This edition is a practical resource, which will be implemented at future A-League club elite academies and national premier league clubs. It is especially aimed at the foundation level.

”When it starts there, I’m convinced we’ll see the results of that,” Berger said.

The main culture change will centre around changing the win-at-all-costs mentality in junior football, which Berger explained led to booting the ball upfield and scrapping for possession. That approach emphasised physicality, not technicality.

It also had the effect of alienating smaller children. He said he wanted young players to be encouraged to be creative and clever with the ball, rather than just trying to get the ball to the goal as quickly as possible.

”At grassroots level it’s still very much a winning at all costs mentality, a direct physical type of game,” he said. ”That’s the big challenge now, to convince the coaches, the players and the parents that that’s not the right way to go.”

Implementing such a change will take much more than publishing a book, apps and videos. It will take time and patience. In Japan, a 50-year plan was launched in the 1980s. In Germany, it took a decade.

”That is the minimum,” Berger said. ”So, you have to think in decades. That’s a difficult selling point because people tend to look at results next year, or changes next year, they want it to be tangible and visible. But those processes do not happen overnight.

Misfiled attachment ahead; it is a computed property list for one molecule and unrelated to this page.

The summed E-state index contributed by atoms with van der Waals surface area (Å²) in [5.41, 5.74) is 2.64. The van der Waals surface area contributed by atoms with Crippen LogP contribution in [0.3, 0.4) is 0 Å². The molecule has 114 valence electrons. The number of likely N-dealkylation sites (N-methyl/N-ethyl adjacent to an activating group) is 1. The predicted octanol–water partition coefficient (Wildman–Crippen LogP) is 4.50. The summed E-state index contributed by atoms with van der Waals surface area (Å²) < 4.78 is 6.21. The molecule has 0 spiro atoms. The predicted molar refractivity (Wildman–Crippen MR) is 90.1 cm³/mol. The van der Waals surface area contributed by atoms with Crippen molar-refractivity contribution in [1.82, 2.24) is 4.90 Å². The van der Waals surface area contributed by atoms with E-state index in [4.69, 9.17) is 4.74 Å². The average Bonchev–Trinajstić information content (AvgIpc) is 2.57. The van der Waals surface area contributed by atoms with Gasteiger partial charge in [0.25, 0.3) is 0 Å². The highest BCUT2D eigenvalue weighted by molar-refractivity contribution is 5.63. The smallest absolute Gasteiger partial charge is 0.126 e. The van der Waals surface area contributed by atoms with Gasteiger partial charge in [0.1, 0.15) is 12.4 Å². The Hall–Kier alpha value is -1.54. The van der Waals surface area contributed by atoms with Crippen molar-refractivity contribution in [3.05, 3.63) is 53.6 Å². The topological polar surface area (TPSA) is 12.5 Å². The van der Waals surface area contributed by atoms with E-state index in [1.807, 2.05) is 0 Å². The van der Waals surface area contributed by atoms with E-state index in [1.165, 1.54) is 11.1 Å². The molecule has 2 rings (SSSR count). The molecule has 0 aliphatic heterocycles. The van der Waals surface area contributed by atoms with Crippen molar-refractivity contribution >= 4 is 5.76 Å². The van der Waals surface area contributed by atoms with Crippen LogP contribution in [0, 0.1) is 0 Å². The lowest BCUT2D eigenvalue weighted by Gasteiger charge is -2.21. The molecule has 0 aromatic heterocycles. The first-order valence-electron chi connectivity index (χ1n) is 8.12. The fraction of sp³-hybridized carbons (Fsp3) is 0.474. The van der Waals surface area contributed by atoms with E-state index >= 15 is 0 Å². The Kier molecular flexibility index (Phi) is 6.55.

”To really make it happen … there needs to be a shift and change in culture and mentality. The success [of the curriculum] stands or falls with how much, how deeply, it will be embraced.”

If it is embraced properly, Berger is convinced the long-term approach will develop generations of players to take Australia to the top levels of the game.

”We’re three or four years into it. We’ve only touched the surface. We’ve only worked top down. Now we have to start putting our energy in working bottom up. Only if you have a broad and strong foundation, your summit will be of top quality as well.”

This story Administrator ready to work first appeared on Nanjing Night Net.